Here's the question you clicked on:
grobles27
find the derivative of ln ((square root of x^2 +1)/(x(2x^3-1)^2))
\[\large \ln\left(\frac{\sqrt{x^2+1}}{x(2x^3-1)^2}\right)\] So this is what our problem looks like? Oh boy this one is gonna be a doozy. We'll have to apply the chain rule, and then the pruduct rule, and then the chain rule a few more times.
The derivative of natural log gives us,\[\large \left(\ln \heartsuit\right)'=\frac{1}{\heartsuit}\heartsuit'\]I wanted to use some besides x, `Whatever` the contents of the log may be, you stuff all of that into the denominator. The prime on the outside is due to the chain rule. we have to multiply by the derivative of the inside of the log. The little prime is to let us know we still need to differentiate it. So if we apply this idea to our problem, here's what we get! :O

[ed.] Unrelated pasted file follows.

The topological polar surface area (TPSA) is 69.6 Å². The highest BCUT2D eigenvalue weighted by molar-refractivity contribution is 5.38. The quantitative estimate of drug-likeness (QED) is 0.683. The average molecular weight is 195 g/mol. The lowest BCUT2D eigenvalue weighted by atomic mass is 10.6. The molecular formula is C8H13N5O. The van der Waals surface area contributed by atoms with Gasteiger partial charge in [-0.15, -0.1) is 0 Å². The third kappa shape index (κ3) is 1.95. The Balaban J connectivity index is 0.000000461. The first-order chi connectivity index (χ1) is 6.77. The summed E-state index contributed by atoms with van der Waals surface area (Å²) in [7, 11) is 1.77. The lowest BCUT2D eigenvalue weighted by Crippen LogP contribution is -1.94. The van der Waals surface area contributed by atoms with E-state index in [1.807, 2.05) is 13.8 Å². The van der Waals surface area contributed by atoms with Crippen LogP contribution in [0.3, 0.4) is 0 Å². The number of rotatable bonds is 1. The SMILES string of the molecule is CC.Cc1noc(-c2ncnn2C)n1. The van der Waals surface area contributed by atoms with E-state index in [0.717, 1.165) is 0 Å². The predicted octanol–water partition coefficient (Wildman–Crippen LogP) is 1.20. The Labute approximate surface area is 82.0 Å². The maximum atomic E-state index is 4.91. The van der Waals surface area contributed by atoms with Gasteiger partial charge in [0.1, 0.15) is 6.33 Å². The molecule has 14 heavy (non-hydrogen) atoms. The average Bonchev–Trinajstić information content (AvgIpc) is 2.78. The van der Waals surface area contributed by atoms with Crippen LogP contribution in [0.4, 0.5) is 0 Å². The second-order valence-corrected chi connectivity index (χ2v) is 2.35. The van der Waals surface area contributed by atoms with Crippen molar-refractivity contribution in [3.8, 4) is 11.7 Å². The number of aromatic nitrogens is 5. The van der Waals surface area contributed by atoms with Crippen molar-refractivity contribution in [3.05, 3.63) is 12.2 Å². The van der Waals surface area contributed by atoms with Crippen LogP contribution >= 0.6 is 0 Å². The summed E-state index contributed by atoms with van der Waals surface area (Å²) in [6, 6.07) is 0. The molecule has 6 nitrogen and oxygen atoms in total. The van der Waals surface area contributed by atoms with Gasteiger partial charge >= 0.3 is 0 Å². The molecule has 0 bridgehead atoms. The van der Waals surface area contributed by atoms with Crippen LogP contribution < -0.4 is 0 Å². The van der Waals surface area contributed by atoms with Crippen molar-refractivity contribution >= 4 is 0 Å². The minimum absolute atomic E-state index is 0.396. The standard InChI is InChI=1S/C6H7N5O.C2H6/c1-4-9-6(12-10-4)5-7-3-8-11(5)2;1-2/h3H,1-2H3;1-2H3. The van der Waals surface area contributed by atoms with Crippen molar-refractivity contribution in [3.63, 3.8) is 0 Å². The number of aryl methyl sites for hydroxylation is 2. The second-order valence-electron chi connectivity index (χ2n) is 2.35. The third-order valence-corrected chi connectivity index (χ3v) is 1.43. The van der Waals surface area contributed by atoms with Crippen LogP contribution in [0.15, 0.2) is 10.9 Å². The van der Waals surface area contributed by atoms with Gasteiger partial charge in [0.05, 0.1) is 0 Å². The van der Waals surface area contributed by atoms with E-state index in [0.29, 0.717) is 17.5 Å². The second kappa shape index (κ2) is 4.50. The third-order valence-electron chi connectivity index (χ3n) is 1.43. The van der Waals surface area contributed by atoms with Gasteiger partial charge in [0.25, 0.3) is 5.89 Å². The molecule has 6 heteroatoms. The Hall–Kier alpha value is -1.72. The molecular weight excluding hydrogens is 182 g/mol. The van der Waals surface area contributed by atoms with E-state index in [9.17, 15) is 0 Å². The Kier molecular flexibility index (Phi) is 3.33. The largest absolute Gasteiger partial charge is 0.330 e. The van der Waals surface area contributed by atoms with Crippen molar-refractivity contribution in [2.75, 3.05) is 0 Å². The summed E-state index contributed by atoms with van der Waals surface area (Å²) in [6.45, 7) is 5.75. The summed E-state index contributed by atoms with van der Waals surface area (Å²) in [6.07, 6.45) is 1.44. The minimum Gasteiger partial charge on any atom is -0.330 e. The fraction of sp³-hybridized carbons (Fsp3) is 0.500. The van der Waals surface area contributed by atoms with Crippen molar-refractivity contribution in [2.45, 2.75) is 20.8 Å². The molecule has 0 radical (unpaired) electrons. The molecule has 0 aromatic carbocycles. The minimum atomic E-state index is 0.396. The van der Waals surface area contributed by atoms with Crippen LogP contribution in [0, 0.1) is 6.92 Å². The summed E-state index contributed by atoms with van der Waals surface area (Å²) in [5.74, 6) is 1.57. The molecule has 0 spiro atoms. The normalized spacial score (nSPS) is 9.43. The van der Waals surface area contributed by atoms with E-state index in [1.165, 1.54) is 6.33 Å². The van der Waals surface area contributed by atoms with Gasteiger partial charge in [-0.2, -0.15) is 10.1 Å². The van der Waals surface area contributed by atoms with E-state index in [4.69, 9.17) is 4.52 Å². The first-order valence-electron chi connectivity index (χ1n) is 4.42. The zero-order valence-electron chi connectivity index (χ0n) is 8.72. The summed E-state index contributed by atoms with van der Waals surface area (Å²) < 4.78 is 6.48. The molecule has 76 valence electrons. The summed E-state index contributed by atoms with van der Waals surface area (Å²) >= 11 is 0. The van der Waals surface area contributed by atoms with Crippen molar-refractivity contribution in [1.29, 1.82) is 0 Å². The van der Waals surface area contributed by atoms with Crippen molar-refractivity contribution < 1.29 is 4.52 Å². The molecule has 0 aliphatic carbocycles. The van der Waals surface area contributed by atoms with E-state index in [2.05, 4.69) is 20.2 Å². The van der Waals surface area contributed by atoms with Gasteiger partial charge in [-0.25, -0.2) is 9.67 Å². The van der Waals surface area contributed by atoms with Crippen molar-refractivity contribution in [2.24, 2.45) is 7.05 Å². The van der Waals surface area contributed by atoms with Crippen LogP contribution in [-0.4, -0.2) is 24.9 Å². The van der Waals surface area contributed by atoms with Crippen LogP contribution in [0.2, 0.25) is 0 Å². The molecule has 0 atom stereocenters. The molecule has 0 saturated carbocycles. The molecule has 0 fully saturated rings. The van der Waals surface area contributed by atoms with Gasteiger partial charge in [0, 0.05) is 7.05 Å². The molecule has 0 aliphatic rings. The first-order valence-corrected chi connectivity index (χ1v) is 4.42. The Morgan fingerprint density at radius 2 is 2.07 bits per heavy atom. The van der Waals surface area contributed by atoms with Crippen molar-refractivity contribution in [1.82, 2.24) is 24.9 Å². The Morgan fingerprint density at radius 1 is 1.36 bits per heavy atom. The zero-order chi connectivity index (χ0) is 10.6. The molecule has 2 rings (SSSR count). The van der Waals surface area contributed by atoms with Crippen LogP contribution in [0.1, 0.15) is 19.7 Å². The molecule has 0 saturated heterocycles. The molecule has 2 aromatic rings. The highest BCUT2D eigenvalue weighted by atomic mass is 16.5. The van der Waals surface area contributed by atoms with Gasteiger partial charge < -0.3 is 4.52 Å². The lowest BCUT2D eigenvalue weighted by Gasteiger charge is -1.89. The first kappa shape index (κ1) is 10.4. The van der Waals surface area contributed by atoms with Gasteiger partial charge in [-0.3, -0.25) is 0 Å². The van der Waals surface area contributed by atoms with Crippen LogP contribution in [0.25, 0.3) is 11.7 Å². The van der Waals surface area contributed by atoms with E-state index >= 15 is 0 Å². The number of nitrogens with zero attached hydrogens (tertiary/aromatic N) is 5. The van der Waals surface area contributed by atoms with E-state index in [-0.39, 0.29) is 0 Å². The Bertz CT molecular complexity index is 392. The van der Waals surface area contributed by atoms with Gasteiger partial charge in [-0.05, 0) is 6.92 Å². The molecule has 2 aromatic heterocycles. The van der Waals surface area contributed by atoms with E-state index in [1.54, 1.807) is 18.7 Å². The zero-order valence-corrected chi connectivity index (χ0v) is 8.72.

\[\large \frac{d}{dx}\ln\left(\frac{\sqrt{x^2+1}}{x(2x^3-1)^2}\right)\quad = \quad\] \[\large \frac{1}{\left(\frac{\sqrt{x^2+1}}{x(2x^3-1)^2}\right)}\frac{d}{dx}\left(\frac{\sqrt{x^2+1}}{x(2x^3-1)^2}\right)\]
looks like a lot of work... try simplifying \(\large ln(\frac{\sqrt{x^2+1}}{x(2x^3-1)^2}) \) using the properties of logs first...
Ah yes, that would be better -_- woops!